He had worked as an architecture critic at the LA Times and was coming to our district to see it for the first time, but first he had to watch that soccer match at The Robin Hood. We spent two hours in The Robin Hood, drinking beer and eating BLTs.

We parted and he promised to follow up and have “my intern” call you. But nobody ever did.

That was over six months ago.

The other night he was attending The Golden Mike awards ceremony where KPCC’s Larry Mantle took a lifetime achievement award. So I read on Twitter.

I’m going to write Mayor Garcetti and Councilwoman Nury Martinez and suggest they create a new government position for someone qualified who can get Van Nuys some top designs and bring up the depressing level of listlessness that infects our forgotten section of Los Angeles.  Needed is a person without pretense who doesn’t just kiss the ass of the fashionable, the powerful, the media stars who blow words and wishes over the suffering people of this city.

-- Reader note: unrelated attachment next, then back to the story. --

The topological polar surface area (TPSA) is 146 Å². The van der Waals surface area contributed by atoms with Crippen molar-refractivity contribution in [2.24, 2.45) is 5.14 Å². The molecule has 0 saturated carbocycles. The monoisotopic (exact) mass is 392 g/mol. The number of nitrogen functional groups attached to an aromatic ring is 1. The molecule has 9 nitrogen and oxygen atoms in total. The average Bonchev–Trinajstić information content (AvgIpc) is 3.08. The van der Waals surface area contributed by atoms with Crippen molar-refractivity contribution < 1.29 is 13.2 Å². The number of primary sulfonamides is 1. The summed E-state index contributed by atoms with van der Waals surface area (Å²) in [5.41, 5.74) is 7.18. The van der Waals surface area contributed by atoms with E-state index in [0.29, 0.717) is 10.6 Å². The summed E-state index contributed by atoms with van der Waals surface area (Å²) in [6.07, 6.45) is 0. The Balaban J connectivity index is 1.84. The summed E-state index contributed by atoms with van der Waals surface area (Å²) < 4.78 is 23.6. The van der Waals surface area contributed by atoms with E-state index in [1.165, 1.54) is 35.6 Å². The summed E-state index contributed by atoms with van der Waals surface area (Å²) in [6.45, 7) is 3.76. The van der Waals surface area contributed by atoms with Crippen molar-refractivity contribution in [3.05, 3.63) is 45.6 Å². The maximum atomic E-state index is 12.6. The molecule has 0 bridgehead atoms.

Maybe should even be the Chief Design Officer since I actually have a track record of preservation, clean-up, and heightening community awareness in Van Nuys and vicinity.  “Option A” which would have obliterated industrial, small shop Van Nuys with a 33-acre Metro light rail repair yard was defeated after this blog united community members to fight for the preservation of local, productive, creative, skilled industries near Kester and Oxnard.

But back to the CDO position…….

I don’t think they would hire me.

Frances Anderton has never heard of me. And I didn’t graduate from Berkeley and I don’t live in Silver Lake. And I have never given a graduation speech to the students at SCI-Arc.

I’m pretty sure those are the qualifications one needs to get hired for being a $200,000-$300,000 (?) a year Chief Design Officer.